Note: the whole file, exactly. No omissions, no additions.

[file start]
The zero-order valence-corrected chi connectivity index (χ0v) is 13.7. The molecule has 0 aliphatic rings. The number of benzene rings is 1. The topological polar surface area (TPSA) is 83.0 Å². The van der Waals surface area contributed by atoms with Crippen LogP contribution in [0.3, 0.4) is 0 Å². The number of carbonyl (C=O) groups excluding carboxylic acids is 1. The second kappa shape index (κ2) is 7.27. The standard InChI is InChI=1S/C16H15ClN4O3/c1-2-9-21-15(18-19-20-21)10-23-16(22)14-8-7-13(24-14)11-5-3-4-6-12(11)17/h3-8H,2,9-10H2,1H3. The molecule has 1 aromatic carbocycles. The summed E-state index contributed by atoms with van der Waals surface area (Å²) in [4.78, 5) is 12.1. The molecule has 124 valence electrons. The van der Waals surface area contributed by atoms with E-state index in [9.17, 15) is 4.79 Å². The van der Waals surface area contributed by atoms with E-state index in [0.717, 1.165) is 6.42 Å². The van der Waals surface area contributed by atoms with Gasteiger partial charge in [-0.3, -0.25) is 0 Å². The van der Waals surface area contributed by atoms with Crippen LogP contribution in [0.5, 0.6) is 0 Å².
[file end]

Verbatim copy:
The zero-order valence-corrected chi connectivity index (χ0v) is 13.7. The molecule has 0 aliphatic rings. The number of benzene rings is 1. The topological polar surface area (TPSA) is 83.0 Å². The van der Waals surface area contributed by atoms with Crippen LogP contribution in [0.3, 0.4) is 0 Å². The number of carbonyl (C=O) groups excluding carboxylic acids is 1. The second kappa shape index (κ2) is 7.27. The standard InChI is InChI=1S/C16H15ClN4O3/c1-2-9-21-15(18-19-20-21)10-23-16(22)14-8-7-13(24-14)11-5-3-4-6-12(11)17/h3-8H,2,9-10H2,1H3. The molecule has 1 aromatic carbocycles. The summed E-state index contributed by atoms with van der Waals surface area (Å²) in [4.78, 5) is 12.1. The molecule has 124 valence electrons. The van der Waals surface area contributed by atoms with E-state index in [9.17, 15) is 4.79 Å². The van der Waals surface area contributed by atoms with E-state index in [0.717, 1.165) is 6.42 Å². The van der Waals surface area contributed by atoms with Gasteiger partial charge in [-0.3, -0.25) is 0 Å². The van der Waals surface area contributed by atoms with Crippen LogP contribution in [0.5, 0.6) is 0 Å².